Indian government survives no-confidence vote
Its controversial deal to import US nuclear technology and fuel can now go ahead.
Amid uproarious scenes, India's government avoided collapse Tuesday when it won a perilously close vote of confidence in parliament. The win means India can now focus on pushing through a much-vaunted, long-delayed nuclear deal with the United States.Skip to next paragraph
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Had the government lost the vote, the world's biggest democracy would have faced early elections and the Indo-US nuclear deal would almost certainly have been canned.
Prime Minister Manmohan Singh's Congress party-led coalition, the United Progressive Alliance (UPA) won 275 votes in its favor and 256 against in the confidence motion, the parliamentary speaker Somnath Chatterjee announced late Tuesday. The vote followed a two-day parliamentary debate.
"Parliament has spoken in an unambiguous manner," Mr. Singh told journalists outside parliament. "This augurs well for the country's development and for India's efforts to find its rightful place in the comity of nations. It is a convincing victory."
The vote of confidence, India's first in a decade, was prompted when the government's communist allies withdrew their support over the civilian nuclear deal, arguing that the pact made India a pawn of Washington. Their withdrawal left the government without a clear majority.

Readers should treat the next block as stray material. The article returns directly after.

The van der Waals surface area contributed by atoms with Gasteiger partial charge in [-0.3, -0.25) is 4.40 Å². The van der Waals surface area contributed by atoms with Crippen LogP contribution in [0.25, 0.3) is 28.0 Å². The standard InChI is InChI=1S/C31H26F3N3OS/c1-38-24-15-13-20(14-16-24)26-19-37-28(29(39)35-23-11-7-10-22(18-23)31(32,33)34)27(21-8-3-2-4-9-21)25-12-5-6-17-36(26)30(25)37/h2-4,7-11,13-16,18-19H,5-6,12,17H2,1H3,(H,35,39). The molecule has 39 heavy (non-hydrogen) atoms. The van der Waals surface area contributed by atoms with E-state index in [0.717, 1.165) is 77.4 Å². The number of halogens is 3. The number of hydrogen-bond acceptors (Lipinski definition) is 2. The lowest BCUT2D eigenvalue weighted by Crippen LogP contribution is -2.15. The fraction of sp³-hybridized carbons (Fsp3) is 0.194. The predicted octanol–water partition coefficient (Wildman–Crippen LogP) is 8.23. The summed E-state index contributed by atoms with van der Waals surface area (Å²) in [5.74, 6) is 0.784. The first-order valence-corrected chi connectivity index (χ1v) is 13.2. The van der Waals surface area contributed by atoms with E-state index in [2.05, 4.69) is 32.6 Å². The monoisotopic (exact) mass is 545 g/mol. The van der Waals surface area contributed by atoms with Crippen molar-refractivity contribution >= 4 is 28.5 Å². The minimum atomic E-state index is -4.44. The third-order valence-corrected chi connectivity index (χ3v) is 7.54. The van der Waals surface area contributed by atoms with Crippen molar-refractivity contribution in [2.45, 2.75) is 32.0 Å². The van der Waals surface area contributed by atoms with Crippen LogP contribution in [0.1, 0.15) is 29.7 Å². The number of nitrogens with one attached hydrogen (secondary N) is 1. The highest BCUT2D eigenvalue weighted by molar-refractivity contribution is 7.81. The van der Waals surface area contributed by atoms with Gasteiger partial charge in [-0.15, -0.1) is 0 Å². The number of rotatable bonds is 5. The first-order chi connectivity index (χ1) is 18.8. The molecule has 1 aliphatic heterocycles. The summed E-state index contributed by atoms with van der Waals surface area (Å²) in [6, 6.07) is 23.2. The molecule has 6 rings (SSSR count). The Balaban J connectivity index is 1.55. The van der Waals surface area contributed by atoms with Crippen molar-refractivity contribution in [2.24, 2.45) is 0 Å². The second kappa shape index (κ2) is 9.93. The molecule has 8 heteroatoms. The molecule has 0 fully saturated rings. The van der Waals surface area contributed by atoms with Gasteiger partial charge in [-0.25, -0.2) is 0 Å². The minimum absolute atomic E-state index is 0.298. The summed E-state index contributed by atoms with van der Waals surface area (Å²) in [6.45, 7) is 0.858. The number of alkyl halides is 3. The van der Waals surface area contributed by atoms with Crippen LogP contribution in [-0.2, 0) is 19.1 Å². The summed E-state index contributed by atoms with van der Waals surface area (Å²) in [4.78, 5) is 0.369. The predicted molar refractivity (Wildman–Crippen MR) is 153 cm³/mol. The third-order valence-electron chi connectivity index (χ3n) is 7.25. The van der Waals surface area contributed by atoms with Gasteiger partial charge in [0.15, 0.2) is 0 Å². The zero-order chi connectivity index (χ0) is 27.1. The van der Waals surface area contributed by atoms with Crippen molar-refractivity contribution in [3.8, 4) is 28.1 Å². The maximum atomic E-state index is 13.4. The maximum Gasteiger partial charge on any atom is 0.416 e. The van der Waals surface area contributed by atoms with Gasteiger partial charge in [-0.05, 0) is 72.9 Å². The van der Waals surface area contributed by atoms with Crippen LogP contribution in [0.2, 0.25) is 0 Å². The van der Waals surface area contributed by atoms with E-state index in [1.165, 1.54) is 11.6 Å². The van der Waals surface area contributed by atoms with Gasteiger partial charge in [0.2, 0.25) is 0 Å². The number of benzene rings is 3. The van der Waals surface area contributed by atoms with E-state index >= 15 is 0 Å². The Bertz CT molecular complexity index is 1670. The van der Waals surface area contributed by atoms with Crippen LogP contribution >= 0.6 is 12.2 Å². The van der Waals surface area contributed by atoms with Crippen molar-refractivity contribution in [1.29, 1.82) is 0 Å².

So close seemed the vote that four jailed members of parliament (MPs) – serving time for kidnap, murder, and arson – were temporarily released under constitutional provisions guaranteeing their right to vote. Several hospitalized MPs were also brought in, including one wheeled into parliament on a gurney.
A historic deal for energy
The nuclear deal would almost certainly have been scrapped had the UPA lost in an early election to the most likely victor, the opposition Hindu nationalist Bharatiya Janata Party. The BJP – which supported such a deal until it became politically expedient to do otherwise – has said the pact would limit India's ability to test nuclear weapons and that it would renegotiate the agreement.
That historic deal will allow India, which has nuclear weapons but has never signed the nuclear non-proliferation treaty, to import nuclear technology and fuel provided it separates its civil and military programs and allows UN inspections.
But political wranglings have meant that the passage of the deal, originally agreed by Singh and US President George Bush in 2005, has fallen far behind schedule.
In the past two days, members of the government have mounted a passionate defense of the agreement, arguing that India's billion-plus population urgently needs new sources of energy.